Instead of preserving worthy buildings as they are, creating an Australian National Architecture Gallery is a better solution, says renowned built environment commentator Alan Davies.

In a provocative article, Davies argues that building protection often comes at a cost to both the building owner, as well as the community.

Preserving and maintaining a building reduces the supply of alternative site uses, such as housing or office space, with further implications on affordability.

Davies points to the former Hoyts Cinema Centre on Bourke Street, Melbourne, which was submitted to be heritage-listed by Heritage Victoria.

Completed in 1969, the former Hoyts complex was the first multi-cinema complex in Victoria, and the first cinema centre in Australia to incorporate a rentable office tower.

Apart from this historical significance, Heritage Victoria says the form of the office tower drew inspiration from Asia, when the dominant architectural style in the state at that time was modernist curtain wall construction. The tower is also said to display early characteristics of the emerging brutalist style (linear, fortress-like and blockish buildings).

However, the Herald Sun reports Victoria’s Planning Minister Matthew Guy saying, “People use the term brutalist architecture to legitimise ugly buildings, but I don't think we should be saving ugly buildings in Melbourne.”

Heritage Victoria wants the Hoyts Cinema Centre to be heritage-listed. Source: News Limited

“Heritage advocates learned long ago that seeking to protect buildings primarily on the basis of their aesthetic merit or contemporary functional relevance is not a reliable strategy. They focus instead on a building’s historical virtue, broadly defined to include social, economic and architectural history,” writes Davies.

“I think the claim in respect of the [Hoyts] building’s contribution to the history of brutalism is far-fetched but I’ve no reason to doubt the veracity of the other assertions. What I do query though is whether they’re of such moment that they justify the inherent costs of protection.”

Davies questions how a proposal to demolish the Sydney Cahill Expressway would fare on the same logic used by Heritage victoria. Image:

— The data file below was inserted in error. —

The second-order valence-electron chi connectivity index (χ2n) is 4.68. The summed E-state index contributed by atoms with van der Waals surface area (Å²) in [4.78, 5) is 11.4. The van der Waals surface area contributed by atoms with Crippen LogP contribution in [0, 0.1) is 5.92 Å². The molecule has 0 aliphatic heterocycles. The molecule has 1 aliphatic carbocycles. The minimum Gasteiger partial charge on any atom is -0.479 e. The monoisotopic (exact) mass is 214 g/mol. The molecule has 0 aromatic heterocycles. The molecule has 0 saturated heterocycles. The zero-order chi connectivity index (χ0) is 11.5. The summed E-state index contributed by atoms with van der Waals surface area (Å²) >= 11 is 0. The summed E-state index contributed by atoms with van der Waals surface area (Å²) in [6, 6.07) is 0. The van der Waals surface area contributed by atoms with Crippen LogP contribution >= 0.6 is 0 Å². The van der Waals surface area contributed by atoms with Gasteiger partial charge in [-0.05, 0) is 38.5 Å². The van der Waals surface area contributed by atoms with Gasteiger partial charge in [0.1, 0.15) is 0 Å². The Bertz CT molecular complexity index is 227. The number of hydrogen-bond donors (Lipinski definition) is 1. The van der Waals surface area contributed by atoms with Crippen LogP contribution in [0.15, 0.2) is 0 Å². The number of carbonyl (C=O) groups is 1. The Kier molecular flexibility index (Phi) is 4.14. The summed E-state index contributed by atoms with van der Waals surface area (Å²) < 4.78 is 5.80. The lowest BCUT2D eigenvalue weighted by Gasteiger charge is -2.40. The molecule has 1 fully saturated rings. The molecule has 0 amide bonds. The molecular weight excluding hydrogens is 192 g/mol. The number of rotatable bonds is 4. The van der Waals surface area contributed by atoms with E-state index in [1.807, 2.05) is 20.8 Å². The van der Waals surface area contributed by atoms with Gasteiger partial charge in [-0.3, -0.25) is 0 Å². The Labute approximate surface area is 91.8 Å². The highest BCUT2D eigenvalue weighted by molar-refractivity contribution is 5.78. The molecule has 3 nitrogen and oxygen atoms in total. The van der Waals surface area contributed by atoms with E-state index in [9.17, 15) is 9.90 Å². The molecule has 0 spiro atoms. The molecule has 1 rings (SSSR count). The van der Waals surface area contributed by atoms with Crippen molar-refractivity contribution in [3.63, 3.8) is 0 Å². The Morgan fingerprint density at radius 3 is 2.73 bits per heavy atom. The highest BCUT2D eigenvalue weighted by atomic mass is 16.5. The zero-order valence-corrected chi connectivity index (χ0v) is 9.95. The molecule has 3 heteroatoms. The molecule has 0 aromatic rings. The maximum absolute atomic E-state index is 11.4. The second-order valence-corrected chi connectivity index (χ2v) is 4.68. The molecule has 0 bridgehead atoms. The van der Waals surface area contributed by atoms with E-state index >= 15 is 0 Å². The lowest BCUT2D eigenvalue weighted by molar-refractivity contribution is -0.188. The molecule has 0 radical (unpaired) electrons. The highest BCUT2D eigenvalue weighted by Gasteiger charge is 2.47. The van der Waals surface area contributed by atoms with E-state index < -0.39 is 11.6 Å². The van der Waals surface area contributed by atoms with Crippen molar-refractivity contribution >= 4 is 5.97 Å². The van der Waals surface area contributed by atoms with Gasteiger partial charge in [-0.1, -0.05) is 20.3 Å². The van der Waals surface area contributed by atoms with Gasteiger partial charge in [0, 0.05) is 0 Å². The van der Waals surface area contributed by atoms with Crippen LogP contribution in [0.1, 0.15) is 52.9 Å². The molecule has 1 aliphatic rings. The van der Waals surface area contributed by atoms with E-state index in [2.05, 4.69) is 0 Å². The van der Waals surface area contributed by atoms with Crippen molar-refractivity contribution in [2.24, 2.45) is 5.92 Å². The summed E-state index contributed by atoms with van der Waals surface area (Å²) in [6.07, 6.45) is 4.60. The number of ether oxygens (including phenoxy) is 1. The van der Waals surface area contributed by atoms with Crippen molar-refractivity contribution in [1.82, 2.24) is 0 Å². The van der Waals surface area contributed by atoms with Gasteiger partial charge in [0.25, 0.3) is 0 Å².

These costs – both social and economic in nature – distinguish buildings and large structures from the way other events and artefacts of historical importance are treated: immortalised in books and films, remembered in debates and discussions, and for tangible manifestations, accommodated in galleries, museums and interpretation centres.

“Take the history of nearly any field – for example, the Australian trade union movement – and it’s recorded almost entirely in ephemeral media and small artefacts like banners and photographs,” says Davies.

“With buildings we have the option of preserving them in their entirety so inevitably that’s what advocates often seek to do.”

As an alternative to protection, Davies suggests preserving some worthy buildings in a National Architecture Gallery, which would exhibit documents and artefacts associated with a particular building.

The key offering would be a virtual re-creation of the structure, whereby 3D modelling and holographic techniques would enable a virtual walk-through of the building and provide simulated access to spaces, including those that would probably be off-limits to the public if the building was protected.

Although there are some structures that would warrant the cost of ‘total protection’, Davies says a National Architecture Gallery addresses cases where the social cost of protection exceeds the social benefits, or where the benefits accrue to a very narrow section of the community.

“The fact it’s an attractive building isn’t enough to justify permanent protection,” says Davies.

“If I can get a rich appreciation of an important social advance such as the eight hour day largely via books and articles, I can live without the social cost of a permanent ten storey monument celebrating the coming of the first multi-cinema complex to Victoria.”

View Davies' full post here.